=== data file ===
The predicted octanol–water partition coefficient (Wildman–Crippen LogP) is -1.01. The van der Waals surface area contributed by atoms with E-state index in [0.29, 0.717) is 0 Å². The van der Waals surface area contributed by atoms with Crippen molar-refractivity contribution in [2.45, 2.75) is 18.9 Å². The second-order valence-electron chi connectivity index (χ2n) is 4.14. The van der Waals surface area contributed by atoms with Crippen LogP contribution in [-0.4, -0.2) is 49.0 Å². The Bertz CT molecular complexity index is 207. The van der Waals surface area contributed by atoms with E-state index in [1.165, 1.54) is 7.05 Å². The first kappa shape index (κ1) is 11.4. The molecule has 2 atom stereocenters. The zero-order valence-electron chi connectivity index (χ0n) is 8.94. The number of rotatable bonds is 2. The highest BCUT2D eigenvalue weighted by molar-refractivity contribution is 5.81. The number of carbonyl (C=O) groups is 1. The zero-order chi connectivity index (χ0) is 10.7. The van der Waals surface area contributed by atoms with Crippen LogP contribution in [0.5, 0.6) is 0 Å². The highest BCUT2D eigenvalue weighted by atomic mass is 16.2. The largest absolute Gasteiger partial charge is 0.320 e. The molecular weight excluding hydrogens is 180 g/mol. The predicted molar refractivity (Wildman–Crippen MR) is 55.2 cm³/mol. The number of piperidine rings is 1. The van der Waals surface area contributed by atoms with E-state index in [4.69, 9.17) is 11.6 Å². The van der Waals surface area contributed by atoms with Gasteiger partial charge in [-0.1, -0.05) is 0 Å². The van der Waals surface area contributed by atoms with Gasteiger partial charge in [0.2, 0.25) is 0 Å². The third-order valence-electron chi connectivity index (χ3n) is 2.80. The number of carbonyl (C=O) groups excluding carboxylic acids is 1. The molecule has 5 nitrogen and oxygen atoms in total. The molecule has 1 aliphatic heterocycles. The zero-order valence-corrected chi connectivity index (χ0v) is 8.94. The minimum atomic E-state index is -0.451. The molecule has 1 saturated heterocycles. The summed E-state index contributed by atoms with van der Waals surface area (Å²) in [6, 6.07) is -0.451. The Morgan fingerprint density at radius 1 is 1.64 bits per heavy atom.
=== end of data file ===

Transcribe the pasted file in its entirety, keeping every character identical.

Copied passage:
The predicted octanol–water partition coefficient (Wildman–Crippen LogP) is -1.01. The van der Waals surface area contributed by atoms with E-state index in [0.29, 0.717) is 0 Å². The van der Waals surface area contributed by atoms with Crippen molar-refractivity contribution in [2.45, 2.75) is 18.9 Å². The second-order valence-electron chi connectivity index (χ2n) is 4.14. The van der Waals surface area contributed by atoms with Crippen LogP contribution in [-0.4, -0.2) is 49.0 Å². The Bertz CT molecular complexity index is 207. The van der Waals surface area contributed by atoms with E-state index in [1.165, 1.54) is 7.05 Å². The first kappa shape index (κ1) is 11.4. The molecule has 2 atom stereocenters. The zero-order valence-electron chi connectivity index (χ0n) is 8.94. The number of rotatable bonds is 2. The highest BCUT2D eigenvalue weighted by molar-refractivity contribution is 5.81. The number of carbonyl (C=O) groups is 1. The zero-order chi connectivity index (χ0) is 10.7. The van der Waals surface area contributed by atoms with Crippen LogP contribution in [0.5, 0.6) is 0 Å². The highest BCUT2D eigenvalue weighted by atomic mass is 16.2. The largest absolute Gasteiger partial charge is 0.320 e. The molecular weight excluding hydrogens is 180 g/mol. The predicted molar refractivity (Wildman–Crippen MR) is 55.2 cm³/mol. The number of piperidine rings is 1. The van der Waals surface area contributed by atoms with E-state index in [4.69, 9.17) is 11.6 Å². The van der Waals surface area contributed by atoms with Gasteiger partial charge in [-0.1, -0.05) is 0 Å². The van der Waals surface area contributed by atoms with Gasteiger partial charge in [0.2, 0.25) is 0 Å². The third-order valence-electron chi connectivity index (χ3n) is 2.80. The number of carbonyl (C=O) groups excluding carboxylic acids is 1. The molecule has 5 nitrogen and oxygen atoms in total. The molecule has 1 aliphatic heterocycles. The zero-order valence-corrected chi connectivity index (χ0v) is 8.94. The minimum atomic E-state index is -0.451. The molecule has 1 saturated heterocycles. The summed E-state index contributed by atoms with van der Waals surface area (Å²) in [6, 6.07) is -0.451. The Morgan fingerprint density at radius 1 is 1.64 bits per heavy atom.